State business owners receive an out from HHS Mandate

| Susan Klemond for The Catholic Spirit | December 10, 2014 | 0 Comments

Decision might not extend to possible changes to federal requirement

Following Oklahoma craft retailer Hobby Lobby’s Supreme Court victory last summer, nearly all of the business owners who brought legal challenges against the U.S. Department of Health and Human Services’ mandate have received permanent exemptions from having to provide and pay for abortifacients, sterilization, birth control, and related counseling in their employee health plans.

But they haven’t received a guarantee against future mandate amendments requiring them to violate their conscience.

In November, Deacon Gregory Hall, owner of a St. Joseph, Minn., mining supply company, became the latest to receive exemption from the requirement to include contraceptives in an employee health plan. The requirements for for-profit business owners and non-profits fall under the mandate that HHS introduced in 2011 as part of the Affordable Care Act.

Erick Kaardal of the Minneapolis-based firm Mohrman, Kaardal and Erickson, P.A., represented Hall and six other Minnesota company owners opposing the Obama administration’s contraceptive mandate. He said people should be proud of Christian business owners and what they accomplished in
the cases.

“I think with the leadership of Stuart Lind, Tom Janas (plaintiffs in the first Minnesota case brought in 2012) and Deacon Hall, we — Minnesota — became the state with the most for-profit [business] cases,” he said.

Deacon Hall, president and chief executive officer of American Manufacturing Co., received a permanent injunction from the mandate, as have at least five other challengers in the state. Lind and Janas’ case is still being decided in the Eighth Circuit Court of Appeals.

A permanent deacon in the Archdiocese of Galveston-Houston who lives in Houston, Deacon Hall said he is glad he can continue offering health insurance to his 40 employees without violating the teachings of the Catholic Church. He originally filed suit against the Obama administration in 2013 and then received a preliminary injunction in U.S. District Court. His health insurance provider agreed to amend his policy to exclude the contraceptive coverage.

Deacon Hall’s company manufactures pumps and equipment used in drilling and mining. In 2010, it assisted in the rescue of 33 miners trapped in a Chilean mine collapse.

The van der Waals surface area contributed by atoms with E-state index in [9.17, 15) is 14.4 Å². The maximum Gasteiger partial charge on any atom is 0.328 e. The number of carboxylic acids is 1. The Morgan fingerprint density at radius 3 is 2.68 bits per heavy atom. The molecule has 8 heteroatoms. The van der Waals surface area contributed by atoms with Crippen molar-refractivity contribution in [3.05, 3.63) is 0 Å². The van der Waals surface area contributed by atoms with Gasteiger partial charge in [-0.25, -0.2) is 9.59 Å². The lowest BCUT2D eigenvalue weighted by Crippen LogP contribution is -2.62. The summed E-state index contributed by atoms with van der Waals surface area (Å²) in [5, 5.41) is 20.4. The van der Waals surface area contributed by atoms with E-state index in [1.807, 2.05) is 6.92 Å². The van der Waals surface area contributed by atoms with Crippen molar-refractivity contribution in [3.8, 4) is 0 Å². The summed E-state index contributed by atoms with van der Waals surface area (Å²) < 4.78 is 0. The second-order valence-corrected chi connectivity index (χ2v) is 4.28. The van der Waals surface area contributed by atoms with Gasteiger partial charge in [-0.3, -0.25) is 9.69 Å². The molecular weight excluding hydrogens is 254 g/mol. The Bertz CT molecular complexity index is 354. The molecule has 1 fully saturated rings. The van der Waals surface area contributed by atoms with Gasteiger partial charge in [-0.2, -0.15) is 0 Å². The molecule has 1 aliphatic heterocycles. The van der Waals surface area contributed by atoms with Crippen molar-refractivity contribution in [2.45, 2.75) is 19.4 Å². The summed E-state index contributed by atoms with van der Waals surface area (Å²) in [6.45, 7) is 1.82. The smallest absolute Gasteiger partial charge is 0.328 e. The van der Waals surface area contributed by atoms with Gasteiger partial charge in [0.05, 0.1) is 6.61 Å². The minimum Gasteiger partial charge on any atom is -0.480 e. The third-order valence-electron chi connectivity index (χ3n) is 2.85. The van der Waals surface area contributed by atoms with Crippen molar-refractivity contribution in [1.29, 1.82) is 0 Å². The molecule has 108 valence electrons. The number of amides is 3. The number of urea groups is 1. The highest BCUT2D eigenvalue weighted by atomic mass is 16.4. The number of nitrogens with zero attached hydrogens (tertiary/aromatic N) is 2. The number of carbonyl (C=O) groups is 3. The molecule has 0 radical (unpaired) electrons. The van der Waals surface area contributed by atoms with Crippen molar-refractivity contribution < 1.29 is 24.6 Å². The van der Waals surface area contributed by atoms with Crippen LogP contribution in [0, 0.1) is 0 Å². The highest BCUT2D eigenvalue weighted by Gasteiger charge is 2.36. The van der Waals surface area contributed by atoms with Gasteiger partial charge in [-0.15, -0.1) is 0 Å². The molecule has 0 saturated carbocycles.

In June, the Supreme Court in the Hobby Lobby Stores case decided that “closely held” companies may assert rights to oppose the mandate under a federal law protecting religious freedom.

While the Hobby Lobby decision has made it possible for business owners like Deacon Hall, as well as leaders of non-profits, to gain exemptions from the mandate on a case by case basis, the victory was narrow.

Last month, a U.S. District Court in Oklahoma interpreted that the Hobby Lobby Supreme Court decision doesn’t prohibit the government from adding new applications of the mandate that are contrary to Church teaching. If that happens, businesses and non-profits opposing such applications will have to start a new legal fight, Kaardal said.

Nationwide, owners and leaders representing 54 for-profit businesses and 49 non-profits have filed lawsuits against the mandate, according to the Washington, D.C.-based Becket Fund for Religious Liberty, a non-profit public interest legal and educational institute protecting religious freedom. The Little Sisters of the Poor’s case is a class-action suit involving 400 non-profit ministries, which likely could reach the Supreme Court, said Emily Hardman, Becket Fund communications director.

Deacon Hall said opposing the mandate was difficult, but the Chilean mine rescue taught him that all things are possible with God. He encouraged other Catholic business owners to follow their conscience in challenging it.

“We need to preach the Gospel with words and deeds,” he said. “If we indeed believe those provisions of the ACA violate our faith, I think it calls us to action. I would just hope and pray that they would . . . file so they can get the same injunction, so they can continue to take care of their employees without violating their conscience.”

Court hears arguments in Little Sisters of the Poor appeal, two others

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